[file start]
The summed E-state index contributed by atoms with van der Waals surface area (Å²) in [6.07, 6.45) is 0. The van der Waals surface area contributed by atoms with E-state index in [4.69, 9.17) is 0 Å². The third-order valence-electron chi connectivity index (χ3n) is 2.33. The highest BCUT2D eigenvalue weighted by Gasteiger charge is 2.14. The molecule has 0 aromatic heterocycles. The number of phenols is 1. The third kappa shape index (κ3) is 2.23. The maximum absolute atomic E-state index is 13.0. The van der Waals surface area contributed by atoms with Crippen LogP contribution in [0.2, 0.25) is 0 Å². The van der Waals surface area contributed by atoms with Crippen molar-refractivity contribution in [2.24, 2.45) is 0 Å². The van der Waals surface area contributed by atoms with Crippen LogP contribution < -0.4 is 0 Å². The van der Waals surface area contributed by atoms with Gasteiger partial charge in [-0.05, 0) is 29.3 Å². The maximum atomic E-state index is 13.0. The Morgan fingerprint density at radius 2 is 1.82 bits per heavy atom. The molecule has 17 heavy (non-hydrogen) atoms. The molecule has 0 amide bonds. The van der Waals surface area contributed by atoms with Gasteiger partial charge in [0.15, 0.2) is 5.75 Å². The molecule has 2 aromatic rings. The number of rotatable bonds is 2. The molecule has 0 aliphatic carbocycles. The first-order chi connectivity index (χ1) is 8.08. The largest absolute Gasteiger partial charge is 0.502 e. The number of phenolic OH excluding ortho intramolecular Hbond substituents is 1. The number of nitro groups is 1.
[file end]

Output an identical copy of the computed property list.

The summed E-state index contributed by atoms with van der Waals surface area (Å²) in [6.07, 6.45) is 0. The van der Waals surface area contributed by atoms with E-state index in [4.69, 9.17) is 0 Å². The third-order valence-electron chi connectivity index (χ3n) is 2.33. The highest BCUT2D eigenvalue weighted by Gasteiger charge is 2.14. The molecule has 0 aromatic heterocycles. The number of phenols is 1. The third kappa shape index (κ3) is 2.23. The maximum absolute atomic E-state index is 13.0. The van der Waals surface area contributed by atoms with Crippen LogP contribution in [0.2, 0.25) is 0 Å². The van der Waals surface area contributed by atoms with Crippen molar-refractivity contribution in [2.24, 2.45) is 0 Å². The van der Waals surface area contributed by atoms with Crippen LogP contribution < -0.4 is 0 Å². The van der Waals surface area contributed by atoms with Gasteiger partial charge in [-0.05, 0) is 29.3 Å². The maximum atomic E-state index is 13.0. The Morgan fingerprint density at radius 2 is 1.82 bits per heavy atom. The molecule has 17 heavy (non-hydrogen) atoms. The molecule has 0 amide bonds. The van der Waals surface area contributed by atoms with Gasteiger partial charge in [0.15, 0.2) is 5.75 Å². The molecule has 2 aromatic rings. The number of rotatable bonds is 2. The molecule has 0 aliphatic carbocycles. The first-order chi connectivity index (χ1) is 8.08. The largest absolute Gasteiger partial charge is 0.502 e. The number of phenolic OH excluding ortho intramolecular Hbond substituents is 1. The number of nitro groups is 1.